Texas. Perhaps one of the most idyllic states for a conservative Christian.
I am not a Christian. I am not conservative (except on certain issues). Yet I am a resident of Houston, Texas, USA.
Now, Houston is currently one of the few major cities in the US to boast having an openly gay mayor. Hence objectively the conservative appellation might not seem to apply. But try actually living here for a few months. Or years.
Everyone, with few exceptions, professes a belief in a god. It could be the Christian god, the Jewish god, the Muslim god, or any of the other gods from around the world. Yet belief in an invisible friend is pretty much standard practice ‘round these parts.
I have become somewhat of an evangelist for atheism. When I go out for the evening, whether it be to a bar or to a club or to dinner, whatever, I will often wear one of the shirts which I own that is emblazoned with a saying that identifies Me as an atheist.
Reactions: Positive and Negative
I’ve gotten some real-time feedback on this propensity of Mine.
Mostly, believe it or not, the reaction has been positive. I’ve had people approach Me out of the blue and just confess their atheism, basically saying that they are too afraid to announce it publicly and admiring Me for doing that. I’ve had people ask Me questions, both in a confrontational and a non-confrontational manner. I respond to both.
Once in a while, but very rarely, I’ll get someone who comes up to Me and says that they are offended by My T-shirt. My response is pretty much always the same: “If this T-shirt offends you, then you are exactly the kind of person that this T-shirt was meant to offend.”
I believe that there are atheists out there. They want to disavow their religion, their make-believe god and their arbitrary rules. They just don’t know that they can do that without going up in a pillar of flame.
The Atheist Community
There is a bit of an atheist community in Houston. There are regular meetings and get-togethers at which We do not sacrifice goats or babies. (Sorry if that’s what you were looking forward to.)
There are some smart people in these groups. There are also some dumbasses in these groups. Statistically speaking, atheists are more intelligent than believers. Yet as Mark Twain once said: “There are three kinds of lies: Lies, damn lies, and statistics.” If you expect someone to be intelligent because they are an atheist, you may be disappointed.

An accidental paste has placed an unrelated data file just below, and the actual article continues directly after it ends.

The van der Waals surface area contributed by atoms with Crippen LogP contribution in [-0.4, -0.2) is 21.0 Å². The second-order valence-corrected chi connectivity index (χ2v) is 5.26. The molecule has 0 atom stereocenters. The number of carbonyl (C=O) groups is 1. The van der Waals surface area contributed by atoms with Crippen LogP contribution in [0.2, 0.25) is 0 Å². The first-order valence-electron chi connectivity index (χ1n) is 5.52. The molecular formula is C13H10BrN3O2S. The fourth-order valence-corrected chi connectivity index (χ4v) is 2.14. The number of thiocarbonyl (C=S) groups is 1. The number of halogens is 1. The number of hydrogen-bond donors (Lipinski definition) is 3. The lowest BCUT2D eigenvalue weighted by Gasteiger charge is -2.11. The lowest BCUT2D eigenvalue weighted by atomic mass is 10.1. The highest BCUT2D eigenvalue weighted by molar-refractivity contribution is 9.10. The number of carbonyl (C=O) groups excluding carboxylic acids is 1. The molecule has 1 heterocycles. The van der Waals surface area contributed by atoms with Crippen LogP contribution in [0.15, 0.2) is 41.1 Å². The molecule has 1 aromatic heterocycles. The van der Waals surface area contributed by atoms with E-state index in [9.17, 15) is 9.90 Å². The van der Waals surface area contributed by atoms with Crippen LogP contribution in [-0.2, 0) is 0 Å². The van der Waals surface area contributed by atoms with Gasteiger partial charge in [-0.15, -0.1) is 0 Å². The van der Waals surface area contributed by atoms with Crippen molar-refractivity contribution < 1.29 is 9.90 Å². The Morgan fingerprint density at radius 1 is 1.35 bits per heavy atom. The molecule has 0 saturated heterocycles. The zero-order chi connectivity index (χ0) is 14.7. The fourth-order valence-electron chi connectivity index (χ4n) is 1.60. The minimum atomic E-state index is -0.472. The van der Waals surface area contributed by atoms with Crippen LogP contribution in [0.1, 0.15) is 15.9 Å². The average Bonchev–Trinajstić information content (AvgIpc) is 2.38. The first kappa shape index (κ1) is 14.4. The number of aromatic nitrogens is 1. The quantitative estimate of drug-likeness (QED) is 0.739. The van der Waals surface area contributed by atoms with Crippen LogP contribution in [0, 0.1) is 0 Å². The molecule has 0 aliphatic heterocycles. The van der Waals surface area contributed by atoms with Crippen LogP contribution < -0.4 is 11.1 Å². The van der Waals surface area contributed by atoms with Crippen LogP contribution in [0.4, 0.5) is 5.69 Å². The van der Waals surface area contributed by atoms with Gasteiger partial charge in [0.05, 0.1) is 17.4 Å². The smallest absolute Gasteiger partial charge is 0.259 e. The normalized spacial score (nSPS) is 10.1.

On the other hand, socializing with others is never a bad thing. In particular, socializing with others who share your worldview on at least one topic can be rewarding. This is particularly true when those whom you encounter on a regular basis believe something rather opposed to your views.
Wherever you are there are going to be people who don’t “believe.” Find them. Make friends with them. Associate yourself with them.
Yes, there will be problems. Some from you, some from them.
Personally, I’m agoraphobic. I feel safer at home than I do anywhere else. Going anywhere else requires a massive effort on My part. If I get on a bus I might end up where I’m going. Or I could end up somewhere completely different. I don’t drive because the “somewhere completely different” would turn out to be Dallas, or New Orleans, or Salt Lake City. (One of which would be very cool.)
We all have problems. Don’t believe that your problems make you less of a person than anyone else. That’s not true.
Are you shy? An alcoholic? A schizophrenic? A person with Narcissistic Personality Disorder? Don’t let that stop you from finding other people with whom you can relate at some level.
If you have a problem with somebody else, either ignore them or bring it to their attention. Or to the attention of the group leader, assuming that there is one.
Yes there are atheists in Texas. Rick Perry should not be used to judge all of Us, because he’s an idiot.
Atheists in Texas are a small group at this point, but We are growing. As others realize the truth of their fairy-tale lives, I expect a large influx. Atheist Evangelism can sometimes be good. I encourage you to try it.